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BWW Blog: Ranking Lerner and Loewe Collaborations

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Having their work revived every decade on Broadway/West End stages, Lerner and Loewe created a myriad of timeless classics. 

BWW Blog: Ranking Lerner and Loewe Collaborations

If you ask any theatre kid about the Golden Age of Musical Theatre, the first two people who come to mind are none other than Richard Rodgers and Oscar Hammerstein II. They are the founding fathers of musical theatre, having created the first "integrated" musical with their hit, Oklahoma!, in 1943. They're my favorite composers, of course. But I can't help but appreciate two men of whom they often overshadowed: Alan Jay Lerner and Frederick Loewe. Having their work revived every decade on Broadway/West End stages, Lerner and Loewe created a myriad of timeless classics.

#5: Paint Your Wagon (1951)

Having only 289 original Broadway performances, Lerner and Loewe's Paint Your Wagon is not considered a hit. The story centers around a miner and his daughter in a mining camp in Gold Rush-era California, but it's been revised for many subsequent productions. Although the plot lags, the music captures the Western aura of the California Gold Rush to a tee. It's Paint Your Wagon that brought us the hit song "They Call the Wind Maria". I recommend listening to the cast recording of the Encores! staged concert in 2015.

#4: Gigi (1958 Film/1973)

Originally made for the screen, Gigi is about a free-spirited teenaged girl living in Paris at the turn of the 20th century. Her family grooms her to become a courtesan, and the audience watches her attend a ball while transforming into a charming young lady. Gigi ranks so low on this list because its plot is remarkably similar to another Lerner and Loewe musical (can you guess what it is?), only in a different European city. The 2015 Broadway Revival starring Vanessa Hudgens, Corey Cott, Victoria Clark, and Dee Hoty has a magnificent cast album.

#3: Camelot (1960)

The last musical that Lerner and Loewe collaborated on was Camelot. It's no wonder the piece quickly became associated with the Kennedy Era, considering its score exceeds the idea of "captivation." It wasn't their most successful collaboration, though. Jack Viertel, in his book The Secret Life of the American Musical, explains that Camelot's "I Want" songs are what prevented it from becoming their best work. But if you ask me, I think that Lerner's lyrics and Loewe's music, especially in their "I Want" songs, flawlessly encapsulates the regality of King Arthur's reign. Take, for instance, the song "What Do the Simple Folk Do?", where Queen Guenevere asks King Arthur about their subjects' abilities to cope with stress. Lerner proves himself as the Shakespeare of Musical Theatre in lyrics like "The wee folk and the grown folk / Who wander to and fro / Have ways known to their own folk / We throne folk don't know." This song was originally performed by Richard Burton as King Arthur and Julie Andrew as Queen Guenevere. And when paired with Robert Goulet as Sir Lancelot, Camelot became a star-studded cast. The only thing I dislike about the show is that I haven't been able to see a Broadway revival of it.

#2: Brigadoon (1947)

Before Brigadoon, Lerner and Loewe collaborated on Life of the Party (1942), which never found its way to a Broadway stage and What's Up? (1943), which ran for a mere 63 performances. Running for 581 Broadway performances, Brigadoon was Lerner and Loewe's first real hit and it can be described in one word: enchanting. It's my favorite L&L collaboration, and it follows the story of two American tourists who stumble upon Bridgadoon, a village in the Scottish Highlands that appears once every 100 years. Tommy, one of the tourists, falls in love with Fiona, a young woman living in the village. Bagpipes galore, the score, dance, and plot of this show summons a spiritual transcendence, especially during songs like "Come to Me, Bend to Me" and "Waitin' For My Dearie". The 2017 Encores! Cast Recording, featuring Kelli O'Hara as Fiona, never ceases to make me cry.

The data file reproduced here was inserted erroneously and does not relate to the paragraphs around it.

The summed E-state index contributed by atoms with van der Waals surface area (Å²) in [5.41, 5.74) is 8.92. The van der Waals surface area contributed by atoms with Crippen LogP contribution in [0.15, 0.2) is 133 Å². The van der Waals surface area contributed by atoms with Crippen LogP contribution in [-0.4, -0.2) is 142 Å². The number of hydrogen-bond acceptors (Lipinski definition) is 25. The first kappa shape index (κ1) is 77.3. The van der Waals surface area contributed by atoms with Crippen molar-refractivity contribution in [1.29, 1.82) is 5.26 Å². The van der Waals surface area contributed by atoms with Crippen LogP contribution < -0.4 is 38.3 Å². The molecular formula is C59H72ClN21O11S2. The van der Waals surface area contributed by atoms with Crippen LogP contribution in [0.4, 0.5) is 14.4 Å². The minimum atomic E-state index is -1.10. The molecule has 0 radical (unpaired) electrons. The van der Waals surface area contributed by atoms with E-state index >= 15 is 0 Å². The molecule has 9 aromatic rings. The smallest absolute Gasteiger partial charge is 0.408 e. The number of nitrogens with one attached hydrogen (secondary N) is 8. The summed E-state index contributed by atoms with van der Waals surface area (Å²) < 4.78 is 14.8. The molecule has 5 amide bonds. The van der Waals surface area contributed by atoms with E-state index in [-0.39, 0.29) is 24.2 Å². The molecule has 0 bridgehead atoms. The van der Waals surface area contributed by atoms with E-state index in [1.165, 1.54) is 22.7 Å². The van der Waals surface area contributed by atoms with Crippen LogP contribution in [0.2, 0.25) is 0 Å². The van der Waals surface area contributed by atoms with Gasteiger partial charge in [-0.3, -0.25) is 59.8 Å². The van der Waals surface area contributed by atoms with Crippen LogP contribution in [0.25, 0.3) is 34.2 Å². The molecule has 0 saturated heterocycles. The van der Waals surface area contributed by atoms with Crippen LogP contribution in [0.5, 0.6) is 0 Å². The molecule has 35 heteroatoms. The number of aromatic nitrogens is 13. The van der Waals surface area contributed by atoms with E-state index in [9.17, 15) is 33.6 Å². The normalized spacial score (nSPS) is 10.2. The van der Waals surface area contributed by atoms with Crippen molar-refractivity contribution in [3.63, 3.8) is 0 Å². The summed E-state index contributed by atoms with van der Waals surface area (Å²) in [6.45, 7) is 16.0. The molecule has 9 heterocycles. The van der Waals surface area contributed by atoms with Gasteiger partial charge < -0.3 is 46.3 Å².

#1: My Fair Lady (1956)

You all knew this was coming. Regarded by many as the "perfect musical," My Fair Lady made Alan Jay Lerner, Frederick Loewe, and Julie Andrews into household names. Everyone knows the story of Eliza Doolittle, a Cockney flower girl who takes speech lessons from professor Henry Higgins, a phonetician, so that she may pass as a lady. What makes it "perfect" is its construction. Perfect "I Want" songs: "Why Can't the English & "Wouldn't It Be Loverly?". Perfect mid-Act 1 solos: "I'm An Ordinary Man" & "Just You Wait". A perfect shift in the plot after Higgins and Eliza succeed in her mastering of the English tongue, when she asks him: "Where am I to go? What's to become of me?" Perfect songs that can be performed out of context: "I Could Have Danced All Night" & "On the Street Where You Live". Perfect integrations of dance: "The Rain in Spain" & "The Embassy Waltz". Perfect comedic ensemble numbers: "With a Little Bit of Luck" & "Get Me to the Church on Time". And a perfect ending that can be interpreted in different ways. Does Eliza stay? Or does she leave? It's up to the director! Whether I'm listening to the Original Broadway Cast Recording, the 2001 London Revival Cast Recording, the 2018 Broadway Revival Cast Recording, or Laura Benanti's EP, I'm always enjoying this perfect Lerner and Loewe masterpiece.


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From This Author Student Blogger: Joey Tabasco